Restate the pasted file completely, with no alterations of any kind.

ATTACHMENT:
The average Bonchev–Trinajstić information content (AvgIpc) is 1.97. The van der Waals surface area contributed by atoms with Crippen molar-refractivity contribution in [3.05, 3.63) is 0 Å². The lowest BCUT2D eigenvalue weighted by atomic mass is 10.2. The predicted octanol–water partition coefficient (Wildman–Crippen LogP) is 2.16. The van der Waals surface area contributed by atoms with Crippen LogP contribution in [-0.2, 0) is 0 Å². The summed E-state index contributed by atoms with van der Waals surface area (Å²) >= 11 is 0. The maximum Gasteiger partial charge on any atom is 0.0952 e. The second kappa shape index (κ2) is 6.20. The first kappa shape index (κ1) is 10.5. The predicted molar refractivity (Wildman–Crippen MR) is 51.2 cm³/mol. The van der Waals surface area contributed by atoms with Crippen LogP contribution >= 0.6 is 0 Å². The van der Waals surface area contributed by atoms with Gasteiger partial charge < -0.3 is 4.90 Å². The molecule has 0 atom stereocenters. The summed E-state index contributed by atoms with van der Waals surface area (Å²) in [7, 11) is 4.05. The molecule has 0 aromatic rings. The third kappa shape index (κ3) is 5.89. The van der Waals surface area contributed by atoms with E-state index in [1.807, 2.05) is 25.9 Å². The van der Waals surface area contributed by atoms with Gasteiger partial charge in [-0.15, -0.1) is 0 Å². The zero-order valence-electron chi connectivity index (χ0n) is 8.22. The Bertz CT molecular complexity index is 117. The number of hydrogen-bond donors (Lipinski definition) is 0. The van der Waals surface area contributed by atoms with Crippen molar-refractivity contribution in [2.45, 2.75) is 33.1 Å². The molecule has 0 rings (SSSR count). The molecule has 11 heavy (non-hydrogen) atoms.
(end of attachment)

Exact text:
The average Bonchev–Trinajstić information content (AvgIpc) is 1.97. The van der Waals surface area contributed by atoms with Crippen molar-refractivity contribution in [3.05, 3.63) is 0 Å². The lowest BCUT2D eigenvalue weighted by atomic mass is 10.2. The predicted octanol–water partition coefficient (Wildman–Crippen LogP) is 2.16. The van der Waals surface area contributed by atoms with Crippen LogP contribution in [-0.2, 0) is 0 Å². The summed E-state index contributed by atoms with van der Waals surface area (Å²) >= 11 is 0. The maximum Gasteiger partial charge on any atom is 0.0952 e. The second kappa shape index (κ2) is 6.20. The first kappa shape index (κ1) is 10.5. The predicted molar refractivity (Wildman–Crippen MR) is 51.2 cm³/mol. The van der Waals surface area contributed by atoms with Crippen LogP contribution >= 0.6 is 0 Å². The van der Waals surface area contributed by atoms with Gasteiger partial charge < -0.3 is 4.90 Å². The molecule has 0 atom stereocenters. The summed E-state index contributed by atoms with van der Waals surface area (Å²) in [7, 11) is 4.05. The molecule has 0 aromatic rings. The third kappa shape index (κ3) is 5.89. The van der Waals surface area contributed by atoms with E-state index in [1.807, 2.05) is 25.9 Å². The van der Waals surface area contributed by atoms with Gasteiger partial charge in [-0.15, -0.1) is 0 Å². The zero-order valence-electron chi connectivity index (χ0n) is 8.22. The Bertz CT molecular complexity index is 117. The number of hydrogen-bond donors (Lipinski definition) is 0. The van der Waals surface area contributed by atoms with Crippen molar-refractivity contribution in [2.45, 2.75) is 33.1 Å². The molecule has 0 rings (SSSR count). The molecule has 11 heavy (non-hydrogen) atoms.